NBC 4 New York
More doctors in the New York City area are noticing an increase of pregnancies originating about the time of Sandy. Roseanne Colletti reports.
Evidence of a Hurricane Sandy baby boom is starting to show among New Yorkers who were huddled up during the storm.
At the CityScape OB/GYN office on Manhattan's east side, doctors are noticing an increase of pregnancies originating about the time of Sandy.
"We see around a 10 percent spike, so we're anticipating a lot of business by the end of the summer," said Dr. Luba Soskin.
In SoHo, an area without power and lights for days after the storm, a local maternity store that tracks the due date of clients is seeing more customers who are about four months pregnant.
"It kind of came up anecdotally from a few of them that perhaps they had a little bit too much fun during the blackout," said Alison Milam, vice president of the Rosie Pope maternity store.
During Sandy, millions were without power throughout the region. Dr. Jacques Moritz, a gynecology director at St. Luke’s-Roosevelt Hospital, says that after natural disasters like storms and blizzards the city tends to see a baby boom.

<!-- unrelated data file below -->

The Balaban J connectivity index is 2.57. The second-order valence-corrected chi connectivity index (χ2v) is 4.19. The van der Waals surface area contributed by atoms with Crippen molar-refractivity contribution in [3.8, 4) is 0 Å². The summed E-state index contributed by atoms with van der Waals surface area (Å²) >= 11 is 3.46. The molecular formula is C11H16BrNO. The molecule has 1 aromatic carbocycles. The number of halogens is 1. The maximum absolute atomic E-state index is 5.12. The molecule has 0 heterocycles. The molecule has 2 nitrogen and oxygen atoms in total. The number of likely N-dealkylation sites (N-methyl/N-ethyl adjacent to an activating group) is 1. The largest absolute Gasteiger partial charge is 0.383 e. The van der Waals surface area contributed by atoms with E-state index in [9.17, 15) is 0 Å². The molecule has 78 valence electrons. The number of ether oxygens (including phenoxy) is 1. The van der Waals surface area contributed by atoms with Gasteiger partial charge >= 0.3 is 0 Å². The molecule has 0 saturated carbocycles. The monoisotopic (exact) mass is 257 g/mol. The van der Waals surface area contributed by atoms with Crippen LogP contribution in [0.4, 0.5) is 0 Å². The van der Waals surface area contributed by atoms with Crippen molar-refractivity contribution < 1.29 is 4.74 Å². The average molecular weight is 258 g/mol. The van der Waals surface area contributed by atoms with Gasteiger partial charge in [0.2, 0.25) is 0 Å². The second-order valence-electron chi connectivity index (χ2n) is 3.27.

Moritz says Sandy will have a noteworthy effect.
“In the past, there was a bump during 9/11, there have been bumps after blackouts and hurricanes, but Sandy went on for quite a while, and events that cause power outages really bring — how should I say this? — people closer together," Moritz told the Post.
One couple expecting a baby, Brittany and David Jones, moved to New York right before Sandy.
“Everything was closed, and we didn’t really know people here because we just moved, so we just hung out together,” Jones tells the Post. “And we’d been trying off and on to have a baby anyway.”
Another woman says she and her boyfriend were holed up in her Staten Island apartment. Through the stormy conditions and ensuing blackout, 28-year-old Jennifer Adamo and her boyfriend conceived their child.
“Even though this baby is a surprise, it was such a great thing for our families after the devastation of the storm,” Adamo tells the Post.